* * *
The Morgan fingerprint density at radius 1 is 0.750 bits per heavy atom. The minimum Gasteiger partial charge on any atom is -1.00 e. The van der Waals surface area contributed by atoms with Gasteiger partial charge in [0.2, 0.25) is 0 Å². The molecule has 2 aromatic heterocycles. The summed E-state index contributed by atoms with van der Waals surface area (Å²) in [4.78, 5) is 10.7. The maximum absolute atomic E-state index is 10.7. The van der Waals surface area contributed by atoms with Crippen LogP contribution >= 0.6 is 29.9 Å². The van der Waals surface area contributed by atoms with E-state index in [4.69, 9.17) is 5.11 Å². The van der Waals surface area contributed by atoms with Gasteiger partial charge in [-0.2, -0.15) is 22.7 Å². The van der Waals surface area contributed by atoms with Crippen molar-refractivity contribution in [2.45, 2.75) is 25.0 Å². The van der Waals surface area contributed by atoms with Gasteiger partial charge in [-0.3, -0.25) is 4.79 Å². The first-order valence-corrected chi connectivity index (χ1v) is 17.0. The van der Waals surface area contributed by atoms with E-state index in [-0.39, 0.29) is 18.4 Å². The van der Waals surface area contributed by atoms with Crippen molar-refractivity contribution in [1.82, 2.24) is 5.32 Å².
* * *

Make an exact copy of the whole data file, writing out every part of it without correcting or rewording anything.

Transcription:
The Morgan fingerprint density at radius 1 is 0.750 bits per heavy atom. The minimum Gasteiger partial charge on any atom is -1.00 e. The van der Waals surface area contributed by atoms with Gasteiger partial charge in [0.2, 0.25) is 0 Å². The molecule has 2 aromatic heterocycles. The summed E-state index contributed by atoms with van der Waals surface area (Å²) in [4.78, 5) is 10.7. The maximum absolute atomic E-state index is 10.7. The van der Waals surface area contributed by atoms with Crippen LogP contribution >= 0.6 is 29.9 Å². The van der Waals surface area contributed by atoms with E-state index in [4.69, 9.17) is 5.11 Å². The van der Waals surface area contributed by atoms with Gasteiger partial charge in [-0.2, -0.15) is 22.7 Å². The van der Waals surface area contributed by atoms with Crippen molar-refractivity contribution in [2.45, 2.75) is 25.0 Å². The van der Waals surface area contributed by atoms with Gasteiger partial charge in [-0.3, -0.25) is 4.79 Å². The first-order valence-corrected chi connectivity index (χ1v) is 17.0. The van der Waals surface area contributed by atoms with E-state index in [-0.39, 0.29) is 18.4 Å². The van der Waals surface area contributed by atoms with Crippen molar-refractivity contribution in [1.82, 2.24) is 5.32 Å².